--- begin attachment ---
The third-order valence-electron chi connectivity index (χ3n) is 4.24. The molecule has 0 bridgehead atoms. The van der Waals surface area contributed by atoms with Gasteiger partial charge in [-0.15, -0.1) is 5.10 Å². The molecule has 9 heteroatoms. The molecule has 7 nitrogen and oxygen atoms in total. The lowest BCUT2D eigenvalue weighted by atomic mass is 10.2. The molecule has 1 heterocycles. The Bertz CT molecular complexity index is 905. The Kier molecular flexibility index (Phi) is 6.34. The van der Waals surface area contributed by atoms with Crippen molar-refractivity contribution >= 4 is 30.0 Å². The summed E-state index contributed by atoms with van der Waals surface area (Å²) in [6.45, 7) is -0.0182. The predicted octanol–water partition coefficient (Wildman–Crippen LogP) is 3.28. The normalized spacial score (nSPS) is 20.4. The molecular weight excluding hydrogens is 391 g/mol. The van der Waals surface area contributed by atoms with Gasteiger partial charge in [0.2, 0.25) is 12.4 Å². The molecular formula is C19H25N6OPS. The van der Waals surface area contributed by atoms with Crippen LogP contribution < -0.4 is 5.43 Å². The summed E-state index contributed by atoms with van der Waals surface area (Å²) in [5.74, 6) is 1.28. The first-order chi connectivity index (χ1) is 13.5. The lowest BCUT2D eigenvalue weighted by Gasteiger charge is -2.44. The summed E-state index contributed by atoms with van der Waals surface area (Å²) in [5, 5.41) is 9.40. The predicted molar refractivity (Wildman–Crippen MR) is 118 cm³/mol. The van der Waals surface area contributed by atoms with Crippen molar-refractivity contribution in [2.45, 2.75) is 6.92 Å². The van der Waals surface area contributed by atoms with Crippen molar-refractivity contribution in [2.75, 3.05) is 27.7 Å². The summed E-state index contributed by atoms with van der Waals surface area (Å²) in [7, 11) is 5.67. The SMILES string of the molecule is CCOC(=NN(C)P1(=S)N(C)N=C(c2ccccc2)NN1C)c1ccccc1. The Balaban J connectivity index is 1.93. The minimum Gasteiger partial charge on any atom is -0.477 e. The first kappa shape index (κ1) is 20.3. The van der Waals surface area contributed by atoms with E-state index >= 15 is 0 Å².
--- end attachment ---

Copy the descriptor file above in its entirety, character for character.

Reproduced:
The third-order valence-electron chi connectivity index (χ3n) is 4.24. The molecule has 0 bridgehead atoms. The van der Waals surface area contributed by atoms with Gasteiger partial charge in [-0.15, -0.1) is 5.10 Å². The molecule has 9 heteroatoms. The molecule has 7 nitrogen and oxygen atoms in total. The lowest BCUT2D eigenvalue weighted by atomic mass is 10.2. The molecule has 1 heterocycles. The Bertz CT molecular complexity index is 905. The Kier molecular flexibility index (Phi) is 6.34. The van der Waals surface area contributed by atoms with Crippen molar-refractivity contribution >= 4 is 30.0 Å². The summed E-state index contributed by atoms with van der Waals surface area (Å²) in [6.45, 7) is -0.0182. The predicted octanol–water partition coefficient (Wildman–Crippen LogP) is 3.28. The normalized spacial score (nSPS) is 20.4. The molecular weight excluding hydrogens is 391 g/mol. The van der Waals surface area contributed by atoms with Gasteiger partial charge in [0.2, 0.25) is 12.4 Å². The molecular formula is C19H25N6OPS. The van der Waals surface area contributed by atoms with Crippen LogP contribution < -0.4 is 5.43 Å². The summed E-state index contributed by atoms with van der Waals surface area (Å²) in [5.74, 6) is 1.28. The first-order chi connectivity index (χ1) is 13.5. The lowest BCUT2D eigenvalue weighted by Gasteiger charge is -2.44. The summed E-state index contributed by atoms with van der Waals surface area (Å²) in [5, 5.41) is 9.40. The predicted molar refractivity (Wildman–Crippen MR) is 118 cm³/mol. The van der Waals surface area contributed by atoms with Crippen molar-refractivity contribution in [2.45, 2.75) is 6.92 Å². The van der Waals surface area contributed by atoms with Crippen molar-refractivity contribution in [2.75, 3.05) is 27.7 Å². The summed E-state index contributed by atoms with van der Waals surface area (Å²) in [7, 11) is 5.67. The SMILES string of the molecule is CCOC(=NN(C)P1(=S)N(C)N=C(c2ccccc2)NN1C)c1ccccc1. The Balaban J connectivity index is 1.93. The minimum Gasteiger partial charge on any atom is -0.477 e. The first kappa shape index (κ1) is 20.3. The van der Waals surface area contributed by atoms with E-state index >= 15 is 0 Å².